New York's Metropolitan Transportation Authority (MTA) released its Final Report of the Blue-Ribbon Panel on Fare Evasion, a group of education, social justice, and law enforcement experts convened in May 2022 to better understand the causes of rising fare and toll evasion across the transit system and recommend actionable solutions.
According to the report, the situation has reached "crisis levels," with the MTA losing an estimated $690 million in unpaid fares and tolls in 2022, according to MTA's news release.
How to Combat the Trend
The report recommended a plan to combat fare and toll evasion, including modernizing subway fare gates, better supporting low-income transit riders, and instituting a refresh of enforcement that commits to precision policing and civil enforcement for most evaders.
The Blue-Ribbon Panel’s mission is to reduce fare and toll evasion rates and dollar losses by half within three years across the entire MTA while boosting paid ridership.
“Fare and toll evasion isn’t just an economics problem: it tears at the social contract that supports mass transit in New York City. New Yorkers are sick of feeling like suckers seeing their neighbors beat the fare or cheat the toll while they pony up their fair share,” said Janno Lieber, MTA CEO. “The report findings address this emerging crisis with a comprehensive plan across all MTA services, while also acknowledging that enforcement alone will not solve this problem. The MTA will look to implement some of the Panel’s key recommendations, and we thank them for their tremendous work.”
The Blue-Ribbon Panel Origins
Convened in the spring of 2022, the Blue-Ribbon Panel was given a mandate to investigate the root causes of fare and toll evasion and develop a strategy to combat it.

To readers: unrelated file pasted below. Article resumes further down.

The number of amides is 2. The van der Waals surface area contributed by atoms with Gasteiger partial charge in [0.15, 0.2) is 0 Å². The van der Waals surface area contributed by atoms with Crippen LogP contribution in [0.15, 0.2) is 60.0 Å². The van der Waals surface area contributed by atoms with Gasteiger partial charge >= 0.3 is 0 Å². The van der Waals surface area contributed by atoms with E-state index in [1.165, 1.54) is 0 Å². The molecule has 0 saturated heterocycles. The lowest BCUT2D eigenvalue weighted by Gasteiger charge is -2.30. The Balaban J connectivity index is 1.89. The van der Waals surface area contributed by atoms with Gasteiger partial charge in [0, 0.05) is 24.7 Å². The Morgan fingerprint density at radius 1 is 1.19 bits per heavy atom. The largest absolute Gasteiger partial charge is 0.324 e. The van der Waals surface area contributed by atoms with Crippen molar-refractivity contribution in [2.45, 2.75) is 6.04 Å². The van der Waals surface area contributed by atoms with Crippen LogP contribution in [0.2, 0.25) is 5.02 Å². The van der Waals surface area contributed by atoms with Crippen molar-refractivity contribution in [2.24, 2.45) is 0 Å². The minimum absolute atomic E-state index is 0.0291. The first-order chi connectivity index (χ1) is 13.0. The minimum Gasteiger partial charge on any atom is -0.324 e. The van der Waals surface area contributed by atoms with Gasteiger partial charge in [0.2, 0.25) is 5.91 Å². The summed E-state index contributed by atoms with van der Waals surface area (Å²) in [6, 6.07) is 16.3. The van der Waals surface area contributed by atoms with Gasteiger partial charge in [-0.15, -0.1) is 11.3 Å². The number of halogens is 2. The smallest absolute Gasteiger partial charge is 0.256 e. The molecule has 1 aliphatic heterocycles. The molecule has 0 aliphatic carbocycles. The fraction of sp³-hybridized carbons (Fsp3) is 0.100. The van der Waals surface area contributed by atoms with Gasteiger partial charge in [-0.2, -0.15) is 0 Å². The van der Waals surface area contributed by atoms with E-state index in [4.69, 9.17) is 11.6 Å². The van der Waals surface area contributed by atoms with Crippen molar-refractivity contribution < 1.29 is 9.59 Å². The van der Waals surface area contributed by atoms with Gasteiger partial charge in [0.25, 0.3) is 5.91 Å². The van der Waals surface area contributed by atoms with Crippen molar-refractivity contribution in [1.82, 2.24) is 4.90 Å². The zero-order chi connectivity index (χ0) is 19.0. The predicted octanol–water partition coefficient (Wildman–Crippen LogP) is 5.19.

In developing the plan, members of the panel performed nine site visits of subway, bus, commuter rail, and bridge and tunnel facilities and held six panel-wide meetings to develop the final report.
To drive down evasion, the panel proposed a refreshed, 360-degree strategy, which moves away from a sole focus on enforcement and, instead, responds to the root causes of fare and toll evasion through the four “E’s” of Education, Equity, Environment, and Enforcement.
Subway Fare Evasion
Fare evasion in the subway system cost the MTA $285 million in lost revenues in 2022.
Each day, approximately 400,000 riders enter the New York City subway without paying – roughly 10-15%.
To combat this, the Blue-Ribbon Panel proposes replacing the existing turnstiles, which are virtually unchanged from the token era, with modernized fare arrays, increasing accessibility while allowing the MTA to remove the existing emergency gates, which are the largest single conduit of fare evasion in the entire system.
Currently, more than half of all subway fare evasion occurs through the existing emergency gates.
The MTA is also coordinating with the NYPD on precision enforcement in the subway system.
In the past year, the number of summonses has increased nearly 60%.
The panel calls for using new technology and data sources to pinpoint evasion hotspots.
The panel also calls for a community-based approach to creating "zero evasion stations" - first, discouraging evasion by working through local organizations to promote fare payment, and following only then with targeted enforcement efforts.
Fare Evasion on Buses
The Blue-Ribbon Panel found that fare evasion on buses cost the MTA an estimated $310 million in lost revenue in 2022, exceeding the revenues lost through subway fare evasion.